NEW DELHI – Congress party leader Rahul Gandhi accused the government of failing to live up to its promises as the Indian Parliament on Friday debated a no-confidence motion moved by the opposition against Prime Minister Narendra Modi's government.
Gandhi, the scion of the Nehru-Gandhi political dynasty, accused the government of creating only 400,000 new jobs against the 20 million promised in a year. He accused Modi of favoring big business houses in defense and business deals at the expense of poor people.
That angered lawmakers in Modi's Hindu nationalist Bharatiya Janata Party, leading the speaker to briefly adjourn the house proceedings to cool tempers. Gandhi later resumed his speech and at the end of it unexpectedly walked to where Modi was sitting and shook hands and hugged him.
The no-confidence motion holds no threat to Modi's 4-year-old government, which has a clear majority in the powerful 545-member lower house of parliament, controlling more than 300 seats.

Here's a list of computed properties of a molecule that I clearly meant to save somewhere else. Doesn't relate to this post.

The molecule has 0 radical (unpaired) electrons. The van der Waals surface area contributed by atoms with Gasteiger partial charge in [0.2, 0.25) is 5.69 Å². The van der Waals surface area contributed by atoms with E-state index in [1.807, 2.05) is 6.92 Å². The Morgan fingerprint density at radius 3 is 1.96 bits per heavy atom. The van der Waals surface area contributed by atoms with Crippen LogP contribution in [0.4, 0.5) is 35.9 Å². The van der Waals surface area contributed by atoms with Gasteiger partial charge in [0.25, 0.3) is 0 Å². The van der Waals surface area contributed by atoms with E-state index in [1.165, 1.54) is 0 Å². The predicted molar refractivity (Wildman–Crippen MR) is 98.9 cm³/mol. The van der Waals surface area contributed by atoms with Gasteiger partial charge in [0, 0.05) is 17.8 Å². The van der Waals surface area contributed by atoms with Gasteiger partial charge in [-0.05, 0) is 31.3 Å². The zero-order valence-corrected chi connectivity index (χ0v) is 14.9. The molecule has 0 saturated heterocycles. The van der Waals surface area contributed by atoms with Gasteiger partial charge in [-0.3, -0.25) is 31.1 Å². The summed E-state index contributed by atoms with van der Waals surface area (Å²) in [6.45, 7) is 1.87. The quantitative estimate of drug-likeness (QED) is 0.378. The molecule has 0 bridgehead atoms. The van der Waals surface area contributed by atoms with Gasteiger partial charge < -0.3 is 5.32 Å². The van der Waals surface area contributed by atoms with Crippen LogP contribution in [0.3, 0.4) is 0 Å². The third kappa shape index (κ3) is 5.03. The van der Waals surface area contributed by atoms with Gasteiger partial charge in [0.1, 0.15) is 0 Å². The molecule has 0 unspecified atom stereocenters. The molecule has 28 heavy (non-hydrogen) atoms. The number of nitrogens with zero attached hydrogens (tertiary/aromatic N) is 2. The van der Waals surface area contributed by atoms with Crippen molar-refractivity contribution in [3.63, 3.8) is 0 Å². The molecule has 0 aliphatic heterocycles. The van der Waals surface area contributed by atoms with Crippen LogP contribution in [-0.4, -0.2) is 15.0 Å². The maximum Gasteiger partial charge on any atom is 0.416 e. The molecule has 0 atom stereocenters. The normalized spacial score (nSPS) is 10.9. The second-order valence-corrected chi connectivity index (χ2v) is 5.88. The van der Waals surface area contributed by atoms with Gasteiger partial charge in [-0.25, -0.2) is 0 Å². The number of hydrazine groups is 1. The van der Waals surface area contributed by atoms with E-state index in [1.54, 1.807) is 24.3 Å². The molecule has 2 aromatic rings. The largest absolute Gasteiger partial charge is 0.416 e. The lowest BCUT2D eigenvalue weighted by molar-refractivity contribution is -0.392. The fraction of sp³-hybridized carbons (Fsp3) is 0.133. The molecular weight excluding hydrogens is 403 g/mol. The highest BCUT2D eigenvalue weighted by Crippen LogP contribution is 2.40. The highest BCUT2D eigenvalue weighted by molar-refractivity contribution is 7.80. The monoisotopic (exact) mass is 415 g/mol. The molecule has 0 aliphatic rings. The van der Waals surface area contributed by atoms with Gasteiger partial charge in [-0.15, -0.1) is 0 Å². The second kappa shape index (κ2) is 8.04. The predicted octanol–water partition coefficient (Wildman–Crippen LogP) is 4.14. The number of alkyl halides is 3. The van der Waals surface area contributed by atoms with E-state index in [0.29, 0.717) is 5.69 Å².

The opposition apparently decided to test the strength of Modi's government following estrangement with some of Modi's allies. Two of them, Shiv Sena and Biju Janata Dal, decided to abstain from voting to express their unhappiness with Modi's policies.
Opposition leaders, however, hope to reap political gains ahead of national elections early next year. They also accuse the government of failing to check rising violence against women, minority Muslims and Dalits.
Modi is expected to respond to opposition accusations in his speech ahead of the vote later Thursday.
Gandhi accused the Modi government of buying 36 Rafael fighter aircraft from France at a highly inflated price. Defense Minister Nirmala Sitharaman immediately refuted his claim.
Textiles Minister Smriti Irani accused Gandhi of indulging in rhetoric and asked him back up his accusations with proof. Another minister, Kiran Rijijju, dismissed Gandhi's speech as "a political stunt.'"
As parliament debated the no-confidence motion, farmers marched in the Indian capital demanding loan waivers and fair prices for their produce and other government help as India's agriculture sector struggles from years of declining earnings.